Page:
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Governor says Guam legislature usurped executive functions

Deer-harboring and zero-waste bills lapse into law

By Pacific Island Times News Staff

Gov. Lou Leon Guerrero has allowed two bills to lapse into law without her signature, frowning on their provisions which she said encroached on an executive function.

Bill 191-36, which would pave the way for raising deer as livestock, and Bill 284-36, also known as the “zero waste initiative,” both amend existing rules and regulations previously promulgated by executive agencies.

“The separation of powers doctrine recognizes that each branch of government has its own appropriate sphere of activity,” the governor stated in her transmittal letter to Speaker Therese Terlaje.

The governor pointed out that the Organic Act of Guam tasks the executive branch with powers to issue rules and regulations, while the legislature is charged with drafting and passing bills.

“The powers over rulemaking and law-making roles are separate and distinct under the Organic Act of Guam,” the governor said.


Bill 191-36, authored by Sen. Clynt Ridgell, amends hunting rules to allow the "taking" and "harboring" of wild deer for agricultural purposes.

“The raising of deer as livestock shall be further reviewed by the Department of Agriculture as the lead agency involved with that activity,” the bill states.

Under the measure, the department is tasked “to ascertain the viability of raising deer as livestock,” taking into consideration the space needs and sanitation requirements.

“Although our administration supports this legislation's general intent to diversify Guam's economy and efforts to support agricultural activities, amendments to rules that regulate ‘harboring’ and ‘taking’ wild deer for livestock could have been properly accomplished by formal rulemaking by the Department of Agriculture, the agency charged with implementing Guam's Game and Fish laws,” the governor said.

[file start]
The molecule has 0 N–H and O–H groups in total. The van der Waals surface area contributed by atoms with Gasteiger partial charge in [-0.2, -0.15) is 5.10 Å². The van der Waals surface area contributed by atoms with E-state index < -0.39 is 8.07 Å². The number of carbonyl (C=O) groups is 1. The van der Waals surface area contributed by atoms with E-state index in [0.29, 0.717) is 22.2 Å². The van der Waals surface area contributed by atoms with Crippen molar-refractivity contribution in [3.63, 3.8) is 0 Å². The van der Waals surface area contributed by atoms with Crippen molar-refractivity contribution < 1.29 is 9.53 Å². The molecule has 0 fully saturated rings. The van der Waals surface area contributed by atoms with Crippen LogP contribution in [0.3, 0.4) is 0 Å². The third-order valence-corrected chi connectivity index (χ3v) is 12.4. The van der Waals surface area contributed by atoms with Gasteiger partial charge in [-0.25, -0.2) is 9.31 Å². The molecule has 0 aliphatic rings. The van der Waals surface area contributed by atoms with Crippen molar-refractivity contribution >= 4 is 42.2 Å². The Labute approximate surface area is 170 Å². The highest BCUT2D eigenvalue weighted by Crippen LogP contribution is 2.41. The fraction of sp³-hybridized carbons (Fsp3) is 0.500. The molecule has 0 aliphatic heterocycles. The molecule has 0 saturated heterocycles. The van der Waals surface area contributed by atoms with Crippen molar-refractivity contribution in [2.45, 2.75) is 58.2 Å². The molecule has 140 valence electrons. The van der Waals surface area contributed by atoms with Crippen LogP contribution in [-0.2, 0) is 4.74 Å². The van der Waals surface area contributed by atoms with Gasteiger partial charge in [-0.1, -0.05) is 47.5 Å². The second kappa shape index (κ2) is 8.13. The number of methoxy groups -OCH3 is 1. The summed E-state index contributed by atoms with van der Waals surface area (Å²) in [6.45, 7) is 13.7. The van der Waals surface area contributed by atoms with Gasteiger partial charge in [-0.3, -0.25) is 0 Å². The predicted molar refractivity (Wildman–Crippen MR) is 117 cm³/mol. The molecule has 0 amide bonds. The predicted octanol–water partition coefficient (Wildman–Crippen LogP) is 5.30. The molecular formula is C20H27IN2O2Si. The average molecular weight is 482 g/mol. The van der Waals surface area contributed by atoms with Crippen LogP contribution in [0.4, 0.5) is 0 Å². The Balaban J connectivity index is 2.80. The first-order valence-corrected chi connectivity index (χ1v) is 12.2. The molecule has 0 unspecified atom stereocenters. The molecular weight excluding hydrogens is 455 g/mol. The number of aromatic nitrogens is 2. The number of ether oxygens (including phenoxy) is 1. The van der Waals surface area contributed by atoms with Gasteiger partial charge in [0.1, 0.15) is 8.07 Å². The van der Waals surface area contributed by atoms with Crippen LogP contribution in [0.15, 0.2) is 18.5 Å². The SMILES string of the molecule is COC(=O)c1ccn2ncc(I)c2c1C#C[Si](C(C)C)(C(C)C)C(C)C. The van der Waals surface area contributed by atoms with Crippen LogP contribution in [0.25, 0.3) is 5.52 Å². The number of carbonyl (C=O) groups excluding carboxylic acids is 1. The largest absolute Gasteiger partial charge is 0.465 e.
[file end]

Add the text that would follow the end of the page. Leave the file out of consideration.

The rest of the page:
She directed the agriculture department to “begin the statutory rulemaking process to perfect the amendment sought in Bill 191-36” and to “ensure the rule will survive possible challenges to its validity and, ultimately, best achieve agency's mission to protect and promote Guam's agricultural resources and economy.”

Sen. Sabina Perez’s Bill 284-36 amends the existing rules involving Guam's Recycling Revolving Fund.

“Our administration supports this legislation's general intent to effectuate zero-waste initiatives for the purpose of safeguarding our environment and benefitting Guam's tourism industry,” the governor said. “However, this legislation seeks to amend both law and regulations.”

The governor said amendments to the rules “could have been properly accomplished through formal rulemaking by the Guam Environmental Protection Agency, the agency charged with implementing Guam Laws governing the Recycling Revolving Fund.”

“The separation of powers doctrine would prohibit legislation from amending executive rules and regulations, just as it would prohibit an agency from amending legislative enactments,” the governor said.

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